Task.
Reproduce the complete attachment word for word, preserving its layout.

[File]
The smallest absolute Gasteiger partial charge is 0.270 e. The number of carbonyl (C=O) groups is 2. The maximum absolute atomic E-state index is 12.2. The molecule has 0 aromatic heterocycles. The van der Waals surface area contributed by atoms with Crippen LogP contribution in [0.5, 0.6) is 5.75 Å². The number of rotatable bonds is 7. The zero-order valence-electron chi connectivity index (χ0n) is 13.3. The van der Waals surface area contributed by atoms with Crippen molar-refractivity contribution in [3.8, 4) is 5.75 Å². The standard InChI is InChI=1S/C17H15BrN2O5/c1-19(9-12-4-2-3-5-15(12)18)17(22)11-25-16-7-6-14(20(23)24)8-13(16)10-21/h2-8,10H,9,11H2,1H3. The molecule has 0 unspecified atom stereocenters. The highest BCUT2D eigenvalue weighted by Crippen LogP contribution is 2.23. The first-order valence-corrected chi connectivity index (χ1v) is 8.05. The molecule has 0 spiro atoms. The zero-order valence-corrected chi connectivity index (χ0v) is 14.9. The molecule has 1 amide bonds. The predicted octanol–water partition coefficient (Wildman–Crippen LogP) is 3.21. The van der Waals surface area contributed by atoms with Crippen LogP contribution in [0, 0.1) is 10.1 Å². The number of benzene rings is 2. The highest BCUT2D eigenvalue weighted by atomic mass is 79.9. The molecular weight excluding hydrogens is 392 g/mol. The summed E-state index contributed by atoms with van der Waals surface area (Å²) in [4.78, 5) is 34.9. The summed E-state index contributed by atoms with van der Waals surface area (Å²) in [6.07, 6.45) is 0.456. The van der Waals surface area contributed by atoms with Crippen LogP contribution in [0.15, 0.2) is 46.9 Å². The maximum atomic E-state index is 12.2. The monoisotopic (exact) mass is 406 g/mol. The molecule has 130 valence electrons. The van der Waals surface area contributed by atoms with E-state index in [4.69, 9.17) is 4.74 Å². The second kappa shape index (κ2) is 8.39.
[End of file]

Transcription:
The smallest absolute Gasteiger partial charge is 0.270 e. The number of carbonyl (C=O) groups is 2. The maximum absolute atomic E-state index is 12.2. The molecule has 0 aromatic heterocycles. The van der Waals surface area contributed by atoms with Crippen LogP contribution in [0.5, 0.6) is 5.75 Å². The number of rotatable bonds is 7. The zero-order valence-electron chi connectivity index (χ0n) is 13.3. The van der Waals surface area contributed by atoms with Crippen molar-refractivity contribution in [3.8, 4) is 5.75 Å². The standard InChI is InChI=1S/C17H15BrN2O5/c1-19(9-12-4-2-3-5-15(12)18)17(22)11-25-16-7-6-14(20(23)24)8-13(16)10-21/h2-8,10H,9,11H2,1H3. The molecule has 0 unspecified atom stereocenters. The highest BCUT2D eigenvalue weighted by Crippen LogP contribution is 2.23. The first-order valence-corrected chi connectivity index (χ1v) is 8.05. The molecule has 0 spiro atoms. The zero-order valence-corrected chi connectivity index (χ0v) is 14.9. The molecule has 1 amide bonds. The predicted octanol–water partition coefficient (Wildman–Crippen LogP) is 3.21. The van der Waals surface area contributed by atoms with Crippen LogP contribution in [0, 0.1) is 10.1 Å². The number of benzene rings is 2. The highest BCUT2D eigenvalue weighted by atomic mass is 79.9. The molecular weight excluding hydrogens is 392 g/mol. The summed E-state index contributed by atoms with van der Waals surface area (Å²) in [4.78, 5) is 34.9. The summed E-state index contributed by atoms with van der Waals surface area (Å²) in [6.07, 6.45) is 0.456. The van der Waals surface area contributed by atoms with Crippen LogP contribution in [0.15, 0.2) is 46.9 Å². The maximum atomic E-state index is 12.2. The monoisotopic (exact) mass is 406 g/mol. The molecule has 130 valence electrons. The van der Waals surface area contributed by atoms with E-state index in [4.69, 9.17) is 4.74 Å². The second kappa shape index (κ2) is 8.39.